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Residents and city lock horns on army plumbing

Sticking 82 households with thousands of dollars in plumbing bills may not be the best way for the city to avoid a class-action lawsuit, say Takhini…

Sticking 82 households with thousands of dollars in plumbing bills may not be the best way for the city to avoid a class-action lawsuit, say Takhini North residents.

Area homeowners don’t want to pay $10,000 each for water, sewer and road and surface works.

And they don’t want haggling over infrastructure replacement costs to undermine neighbourhood participation in Whitehorse’s next major housing development, said Mark O’Brien, president of Takhini North’s community association.

The cost is too high because the plumbing beneath their homes is city property, he said Thursday afternoon.

“There’s been a lot of debate over whether it’s a public utility or not,” he said.

A legal opinion by a local lawyer says residents aren’t responsible for the plumbing works under their homes, said O’Brien.

They want the city to draft a less-costly alternative to avoid an expensive court battle, he said.

Residents have discussed a class-action lawsuit, or 82 individual lawsuits against the city over infrastructure costs, he said.

“I think some people would like to see it go that way — it’s been discussed.”

At the heart of the dispute are wildly varying infrastructure improvement costs.

Original estimates from the consortium that bought the subdivision pegged those costs at $6,000. The city initially predicted $22,500. Then city officials bumped it up to $24,000. Now they peg them at $10,000, after honing the project.

That, and who’s responsible for paying for the work has residents confused, said O’Brien.

While court is not a preferred option to sort this out, it has been considered, he added.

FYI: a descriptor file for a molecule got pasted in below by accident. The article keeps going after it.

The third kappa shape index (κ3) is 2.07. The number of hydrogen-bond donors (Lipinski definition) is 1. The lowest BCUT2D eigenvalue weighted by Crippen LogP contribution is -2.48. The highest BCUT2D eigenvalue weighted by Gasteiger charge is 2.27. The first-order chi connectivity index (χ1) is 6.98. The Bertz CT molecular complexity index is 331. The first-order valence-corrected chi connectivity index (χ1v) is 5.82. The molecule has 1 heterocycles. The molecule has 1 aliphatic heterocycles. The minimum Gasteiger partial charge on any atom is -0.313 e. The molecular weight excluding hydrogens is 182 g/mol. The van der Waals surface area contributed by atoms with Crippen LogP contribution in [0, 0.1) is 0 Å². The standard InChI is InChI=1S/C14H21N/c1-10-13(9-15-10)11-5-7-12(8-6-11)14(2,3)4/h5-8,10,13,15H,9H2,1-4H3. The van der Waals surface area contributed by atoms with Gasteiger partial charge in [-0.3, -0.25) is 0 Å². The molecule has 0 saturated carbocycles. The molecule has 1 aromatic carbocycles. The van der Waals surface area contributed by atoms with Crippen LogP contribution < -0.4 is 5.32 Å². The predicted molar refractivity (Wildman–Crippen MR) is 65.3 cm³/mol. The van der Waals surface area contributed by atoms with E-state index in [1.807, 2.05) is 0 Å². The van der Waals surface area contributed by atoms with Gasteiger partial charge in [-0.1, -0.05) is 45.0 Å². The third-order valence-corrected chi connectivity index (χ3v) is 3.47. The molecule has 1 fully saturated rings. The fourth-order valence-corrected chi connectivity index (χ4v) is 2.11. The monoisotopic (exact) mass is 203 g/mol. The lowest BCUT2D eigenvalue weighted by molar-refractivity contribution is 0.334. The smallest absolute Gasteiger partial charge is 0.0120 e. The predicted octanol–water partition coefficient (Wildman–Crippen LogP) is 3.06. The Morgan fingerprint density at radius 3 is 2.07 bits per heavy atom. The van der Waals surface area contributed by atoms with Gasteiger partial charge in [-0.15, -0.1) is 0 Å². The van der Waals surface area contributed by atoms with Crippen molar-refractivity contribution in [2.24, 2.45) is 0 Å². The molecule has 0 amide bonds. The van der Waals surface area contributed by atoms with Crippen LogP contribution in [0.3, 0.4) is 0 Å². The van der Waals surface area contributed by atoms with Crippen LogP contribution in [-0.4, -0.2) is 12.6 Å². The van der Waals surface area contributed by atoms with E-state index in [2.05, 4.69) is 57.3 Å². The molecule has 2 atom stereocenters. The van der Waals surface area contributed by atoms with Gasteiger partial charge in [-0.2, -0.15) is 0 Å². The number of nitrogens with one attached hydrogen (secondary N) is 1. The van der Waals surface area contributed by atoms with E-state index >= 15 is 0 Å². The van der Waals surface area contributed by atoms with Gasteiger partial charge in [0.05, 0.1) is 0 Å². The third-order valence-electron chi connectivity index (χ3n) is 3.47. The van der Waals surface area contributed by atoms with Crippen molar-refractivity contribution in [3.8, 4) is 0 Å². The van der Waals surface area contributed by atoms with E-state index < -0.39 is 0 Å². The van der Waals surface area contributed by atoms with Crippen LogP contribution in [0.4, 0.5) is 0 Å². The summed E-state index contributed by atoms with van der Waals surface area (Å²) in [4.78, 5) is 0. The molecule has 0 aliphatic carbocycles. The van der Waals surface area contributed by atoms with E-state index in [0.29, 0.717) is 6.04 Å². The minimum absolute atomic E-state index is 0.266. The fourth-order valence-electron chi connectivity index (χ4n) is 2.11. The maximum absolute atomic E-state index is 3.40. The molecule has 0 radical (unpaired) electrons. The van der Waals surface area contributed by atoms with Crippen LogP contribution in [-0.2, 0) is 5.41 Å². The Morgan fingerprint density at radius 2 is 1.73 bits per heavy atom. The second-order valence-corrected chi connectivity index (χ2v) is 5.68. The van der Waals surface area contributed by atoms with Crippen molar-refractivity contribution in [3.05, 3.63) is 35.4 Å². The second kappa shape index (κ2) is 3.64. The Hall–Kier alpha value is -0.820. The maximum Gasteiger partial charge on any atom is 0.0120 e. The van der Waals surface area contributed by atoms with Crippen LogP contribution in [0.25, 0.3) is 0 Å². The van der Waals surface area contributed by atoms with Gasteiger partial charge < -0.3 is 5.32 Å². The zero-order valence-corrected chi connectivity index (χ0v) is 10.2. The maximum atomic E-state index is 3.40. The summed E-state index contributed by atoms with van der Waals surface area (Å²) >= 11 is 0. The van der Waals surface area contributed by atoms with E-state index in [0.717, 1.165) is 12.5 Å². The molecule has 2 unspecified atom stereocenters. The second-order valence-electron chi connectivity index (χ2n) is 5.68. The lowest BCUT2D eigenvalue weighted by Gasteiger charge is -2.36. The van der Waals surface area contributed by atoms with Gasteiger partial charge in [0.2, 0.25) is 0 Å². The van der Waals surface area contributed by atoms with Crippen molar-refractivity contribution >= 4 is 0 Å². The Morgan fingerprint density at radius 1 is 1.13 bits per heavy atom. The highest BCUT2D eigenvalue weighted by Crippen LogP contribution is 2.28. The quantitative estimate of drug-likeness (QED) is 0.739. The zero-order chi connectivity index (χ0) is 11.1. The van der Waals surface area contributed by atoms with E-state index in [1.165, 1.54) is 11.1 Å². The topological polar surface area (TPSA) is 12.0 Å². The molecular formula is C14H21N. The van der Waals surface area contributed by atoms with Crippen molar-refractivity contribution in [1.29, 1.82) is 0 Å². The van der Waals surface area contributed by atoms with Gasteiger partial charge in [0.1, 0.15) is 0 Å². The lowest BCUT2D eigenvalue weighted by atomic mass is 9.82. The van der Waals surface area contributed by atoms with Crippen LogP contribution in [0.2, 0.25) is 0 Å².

The original repair figure was given to residents by sales agent Susie Rogan, who represented a group of local lawyers who bought and began selling the properties in 1999.

Takhini North’s Canadian-army-built water and sewer systems date back to the 1940s, and are crumbling, leaking and prone to failures, according to a government-sponsored UMA Engineering report done in the late ‘80s.

To make matters worse, the water system servicing the neighbourhood is unique in the city.

Groups of homes’ waterlines are connected in series.

If one home in a group experiences a failure, so will every other home that follows that waterline — kind of like a dud Christmas light shorting out an entire string.

Last fall’s city estimate of $22,500 included a one-third share of road resurfacing, pipes from city mains through the property lines to the house, as well as plumbing work in people’s basements.

The latest $10,000 figure is a roughly 50-50 cost split between road/surface and plumbing work from the property line to the house.

The new figure also comes in well below the $24,000 estimate the city engineer gave last spring.

However, it’s still way more than area residents are willing to pay, said O’Brien.

 “The latest offer sounds a lot better, but it’s actually just playing with the numbers and who is responsible for what costs. It actually hasn’t changed very much in our minds.”

Residents are wondering about a number of things, said O’Brien.

They’re confused about the details surrounding how Whitehorse lawyers Murray Leitch, Terrance Boylan and Tim Preston acquired the entire subdivision from Ottawa for $2 million and then started selling the houses for a huge profit, without fixing the neighbourhood’s infrastructure as recommended in the government tender package.

The lawyers’ bid was substantially higher than most other bids, including those from another Whitehorse lawyer and some local real-estate agents, according to Public Works Canada records.